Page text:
Nella conferenza stampa di ieri Mario Draghi ha dovuto rispondere ad alcune domande dei giornalisti sulla vicenda del Monte dei Paschi.
La conferenza stampa con le domande è disponibile a questo indirizzo della BCE. Di seguito riporto le parti che riguardano espressamente MPS.
Tra le domande poste ce n'è una anche riguardo la possibilità, per la Banca d'Italia, di rimuovere la dirigenza di una banca in caso di gravi problemi, ipotesi con la quale Draghi si mostra d'accordo. Questo avviene perchè la vera o presunta impossibilità di andare oltre la mera supervisione gli serve per replicare alla questione fondamentale, cioè l'esercizio di vigilanza della Banca d'Italia, di cui lui era governatore, su MPS. Nella risposta a una domanda in tal senso Draghi rimanda al comunicato di bankitalia (disponibile qui) in cui si ricostruirebbe tutta la vicenda, oltre a lamentare l'impossibilità di intervenire più efficacemente. Dice Draghi:
The second question is on Monte dei Paschi. Some people have said that you swept the problems at Monte dei Paschi under the carpet because a banking scandal, or in fact a melt-down, in 2011 would have spoilt your chances of becoming ECB President. What would you say to that?
Draghi: [...]On the other point, you have now had, for about a week and a half, a detailed account of the whole story on the Banca d’Italia website, where you can see that the Banca d’Italia has done everything it should have done, both appropriately and in time. If you have any doubts about that, you also have the IMF team who was in Italy for a financial sector assessment. So, within that context, the IMF has publicly stated that their preliminary view is “that the Bank of Italy took timely and appropriate action, within the limits of the legal framework, to address problems at MPS. Oversight was close and supervisory action escalated appropriately as MPS’s problems became acute. This is consistent with the overall positive assessment of the Bank of Italy’s compliance with the Basel Committee’s principals for effective banking supervision. Looking ahead, it will be important for MPS to follow through on its restructuring plans in order to restore its health and profitability.” Do not forget that it was me who signed both inspections. It was the Banca d’Italia that gave most of the papers and documentation to the judiciary. The point is that in the case of fraud, supervisors do not normally have policing or judicial powers; they supervise. Finally, I do not want to take sides on the Italian elections, but you should certainly discount much of what you hear and read on blogs, etc. as part of the regular noise that elections produce.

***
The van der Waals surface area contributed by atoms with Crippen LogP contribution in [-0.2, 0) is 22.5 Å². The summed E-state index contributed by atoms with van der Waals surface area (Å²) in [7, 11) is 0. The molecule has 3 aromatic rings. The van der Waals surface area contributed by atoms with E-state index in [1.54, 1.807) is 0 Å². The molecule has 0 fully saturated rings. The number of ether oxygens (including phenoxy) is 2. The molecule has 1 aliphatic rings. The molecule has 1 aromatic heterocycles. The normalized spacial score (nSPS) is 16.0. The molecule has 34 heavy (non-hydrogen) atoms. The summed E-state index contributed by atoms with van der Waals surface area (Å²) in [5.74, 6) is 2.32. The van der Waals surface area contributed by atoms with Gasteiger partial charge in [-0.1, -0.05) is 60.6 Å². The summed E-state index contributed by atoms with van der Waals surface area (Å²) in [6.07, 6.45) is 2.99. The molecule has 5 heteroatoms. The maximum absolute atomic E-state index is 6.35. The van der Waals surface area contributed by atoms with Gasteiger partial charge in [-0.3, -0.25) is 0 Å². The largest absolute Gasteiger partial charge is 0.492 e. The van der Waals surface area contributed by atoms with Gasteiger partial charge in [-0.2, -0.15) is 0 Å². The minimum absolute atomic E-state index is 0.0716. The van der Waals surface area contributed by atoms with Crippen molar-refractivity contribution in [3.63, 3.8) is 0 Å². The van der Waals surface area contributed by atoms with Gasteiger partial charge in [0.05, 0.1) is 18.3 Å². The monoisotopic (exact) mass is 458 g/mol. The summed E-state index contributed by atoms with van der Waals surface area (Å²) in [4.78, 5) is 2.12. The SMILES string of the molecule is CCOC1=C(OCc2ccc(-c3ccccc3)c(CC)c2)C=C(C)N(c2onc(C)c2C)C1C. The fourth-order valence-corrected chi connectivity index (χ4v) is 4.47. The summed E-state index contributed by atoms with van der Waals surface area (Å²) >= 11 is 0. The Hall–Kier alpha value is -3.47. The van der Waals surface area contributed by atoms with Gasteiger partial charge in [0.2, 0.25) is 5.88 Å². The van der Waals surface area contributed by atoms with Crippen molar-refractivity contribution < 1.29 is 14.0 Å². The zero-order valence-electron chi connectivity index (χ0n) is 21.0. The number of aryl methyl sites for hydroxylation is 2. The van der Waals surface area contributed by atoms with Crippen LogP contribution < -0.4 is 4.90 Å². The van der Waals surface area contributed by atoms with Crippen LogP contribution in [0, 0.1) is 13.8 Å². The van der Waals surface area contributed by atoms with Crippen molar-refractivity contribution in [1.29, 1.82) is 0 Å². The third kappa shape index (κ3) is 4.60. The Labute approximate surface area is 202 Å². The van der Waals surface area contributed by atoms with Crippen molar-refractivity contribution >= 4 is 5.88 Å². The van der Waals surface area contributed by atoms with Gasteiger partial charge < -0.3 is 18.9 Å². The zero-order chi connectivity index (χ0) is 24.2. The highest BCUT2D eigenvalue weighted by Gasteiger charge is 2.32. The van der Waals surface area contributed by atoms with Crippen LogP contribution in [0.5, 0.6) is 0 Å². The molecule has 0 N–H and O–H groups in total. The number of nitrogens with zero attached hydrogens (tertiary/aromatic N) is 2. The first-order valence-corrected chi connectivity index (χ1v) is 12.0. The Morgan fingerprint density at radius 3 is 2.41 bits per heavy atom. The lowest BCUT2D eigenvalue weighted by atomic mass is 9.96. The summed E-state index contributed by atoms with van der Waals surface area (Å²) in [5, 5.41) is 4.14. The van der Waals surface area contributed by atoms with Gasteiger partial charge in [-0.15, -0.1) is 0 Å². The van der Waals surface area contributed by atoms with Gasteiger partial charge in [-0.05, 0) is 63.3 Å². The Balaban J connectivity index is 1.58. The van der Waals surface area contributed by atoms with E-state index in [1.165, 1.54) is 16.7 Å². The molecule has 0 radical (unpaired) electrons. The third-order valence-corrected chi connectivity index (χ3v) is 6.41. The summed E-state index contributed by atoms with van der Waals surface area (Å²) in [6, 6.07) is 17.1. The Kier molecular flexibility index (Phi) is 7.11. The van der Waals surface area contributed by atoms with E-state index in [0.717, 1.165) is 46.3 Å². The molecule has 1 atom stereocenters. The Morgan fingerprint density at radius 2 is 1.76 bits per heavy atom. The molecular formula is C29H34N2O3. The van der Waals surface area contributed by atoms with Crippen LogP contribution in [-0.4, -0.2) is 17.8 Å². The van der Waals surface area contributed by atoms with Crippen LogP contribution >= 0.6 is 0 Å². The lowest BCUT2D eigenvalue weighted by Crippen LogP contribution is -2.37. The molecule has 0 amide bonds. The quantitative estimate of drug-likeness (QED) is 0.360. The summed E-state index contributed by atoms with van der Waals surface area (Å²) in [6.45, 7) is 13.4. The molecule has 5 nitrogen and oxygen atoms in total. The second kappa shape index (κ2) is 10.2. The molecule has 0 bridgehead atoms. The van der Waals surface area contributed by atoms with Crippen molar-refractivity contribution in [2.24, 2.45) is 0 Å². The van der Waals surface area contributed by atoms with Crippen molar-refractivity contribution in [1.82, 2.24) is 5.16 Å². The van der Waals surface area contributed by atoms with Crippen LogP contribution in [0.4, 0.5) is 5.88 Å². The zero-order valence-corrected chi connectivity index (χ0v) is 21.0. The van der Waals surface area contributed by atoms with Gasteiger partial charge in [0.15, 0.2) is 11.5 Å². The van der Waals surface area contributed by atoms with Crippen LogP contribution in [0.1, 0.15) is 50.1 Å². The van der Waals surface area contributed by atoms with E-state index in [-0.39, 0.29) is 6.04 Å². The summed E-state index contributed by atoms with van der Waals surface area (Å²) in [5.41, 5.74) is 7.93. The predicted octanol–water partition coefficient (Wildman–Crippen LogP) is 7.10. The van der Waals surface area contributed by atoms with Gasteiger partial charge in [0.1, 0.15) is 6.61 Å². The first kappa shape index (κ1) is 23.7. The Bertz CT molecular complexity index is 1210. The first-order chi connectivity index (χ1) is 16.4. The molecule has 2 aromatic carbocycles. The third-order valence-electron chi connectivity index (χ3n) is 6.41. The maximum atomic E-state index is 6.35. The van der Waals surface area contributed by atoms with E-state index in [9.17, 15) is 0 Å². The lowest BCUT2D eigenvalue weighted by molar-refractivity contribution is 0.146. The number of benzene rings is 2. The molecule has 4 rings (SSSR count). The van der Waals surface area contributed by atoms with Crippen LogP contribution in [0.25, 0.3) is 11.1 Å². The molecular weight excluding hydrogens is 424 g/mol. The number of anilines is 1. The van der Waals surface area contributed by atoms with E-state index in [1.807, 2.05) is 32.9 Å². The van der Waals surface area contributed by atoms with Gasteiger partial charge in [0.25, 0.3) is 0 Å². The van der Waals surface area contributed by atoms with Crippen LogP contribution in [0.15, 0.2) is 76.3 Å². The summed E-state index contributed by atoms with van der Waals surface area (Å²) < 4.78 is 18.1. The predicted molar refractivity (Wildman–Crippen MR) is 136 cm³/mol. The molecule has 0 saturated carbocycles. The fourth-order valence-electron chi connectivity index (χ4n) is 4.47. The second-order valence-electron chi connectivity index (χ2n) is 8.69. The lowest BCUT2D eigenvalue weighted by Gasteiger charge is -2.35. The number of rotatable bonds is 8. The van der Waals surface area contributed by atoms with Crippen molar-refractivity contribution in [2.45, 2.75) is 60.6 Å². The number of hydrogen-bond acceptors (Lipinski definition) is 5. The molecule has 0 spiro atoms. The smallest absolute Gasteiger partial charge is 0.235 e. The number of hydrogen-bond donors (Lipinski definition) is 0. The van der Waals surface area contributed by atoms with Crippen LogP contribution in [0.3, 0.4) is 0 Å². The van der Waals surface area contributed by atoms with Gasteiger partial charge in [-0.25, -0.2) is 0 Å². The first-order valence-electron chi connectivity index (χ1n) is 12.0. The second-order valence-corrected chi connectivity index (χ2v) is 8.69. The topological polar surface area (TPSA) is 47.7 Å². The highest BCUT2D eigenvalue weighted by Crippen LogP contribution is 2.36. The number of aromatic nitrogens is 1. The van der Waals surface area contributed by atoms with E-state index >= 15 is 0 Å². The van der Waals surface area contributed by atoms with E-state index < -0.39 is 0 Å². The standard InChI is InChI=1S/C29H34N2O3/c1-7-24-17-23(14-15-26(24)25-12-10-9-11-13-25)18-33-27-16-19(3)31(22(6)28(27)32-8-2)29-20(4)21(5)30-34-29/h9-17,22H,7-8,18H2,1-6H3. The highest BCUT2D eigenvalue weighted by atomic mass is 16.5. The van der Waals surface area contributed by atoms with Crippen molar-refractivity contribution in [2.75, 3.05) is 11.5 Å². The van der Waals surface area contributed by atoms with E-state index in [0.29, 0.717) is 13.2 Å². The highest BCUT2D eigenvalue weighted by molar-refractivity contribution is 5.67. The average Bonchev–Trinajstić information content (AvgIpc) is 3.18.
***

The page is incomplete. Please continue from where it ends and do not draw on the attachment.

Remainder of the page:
Domanda: La seconda domanda è sul Monte dei Paschi. Si è detto che che i problemi del Monte dei Paschi sono stati nascosti sotto il tappeto perché uno scandalo bancario, o di fatto un tracollo, nel 2011 avrebbe rovinato le sue possibilità di diventare presidente della Bce. Cosa può dire al riguardare?
Draghi: [...] Sull'altro punto, c'è stato un resoconto dettagliato di tutta la storia sul sito della Banca d'Italia, dove si può vedere che la Banca d'Italia ha fatto tutto ciò che avrebbe dovuto fare, in modo appropriato e nei tempi giusti. Per chi ha dubbi al riguardo, si consideri che c'è anche il team del FMI, presente in Italia per una valutazione del settore finanziario. Quindi, in tale contesto, l'FMI ha dichiarato pubblicamente che il loro parere preliminare è "che la Banca d'Italia è intervenuta tempestivamente e in maniera adeguata, entro i limiti del quadro giuridico, per risolvere i problemi in MPS. La vigilanza era vicino e l'azione di controllo si è opportunamente intensificata quando i problemi MPS sono diventati acuti. Ciò è coerente con la valutazione complessivamente positiva della Banca d'Italia sulla conformità dei principi del Comitato di Basilea per la vigilanza bancaria efficace. Guardando al futuro, sarà importante per MPS seguire i piani di ristrutturazione al fine di ripristinare lo stato di salute e la redditività." Non si dimentichi che sono stato io a firmare entrambi i controlli e che è stata la Banca d'Italia che ha dato la maggior parte delle carte e della documentazione alla magistratura. Il punto è che in caso di frode, le autorità di vigilanza di norma non hanno poteri di polizia o giudiziari, la loro funzione è solo la supervisione. Infine, non voglio prendere posizione sulle elezioni italiane, ma si dovrebbe certamente far la tara a molto di quello che si sente e legge sui blog ecc. come parte del normale rumore di fondo che le elezioni producono.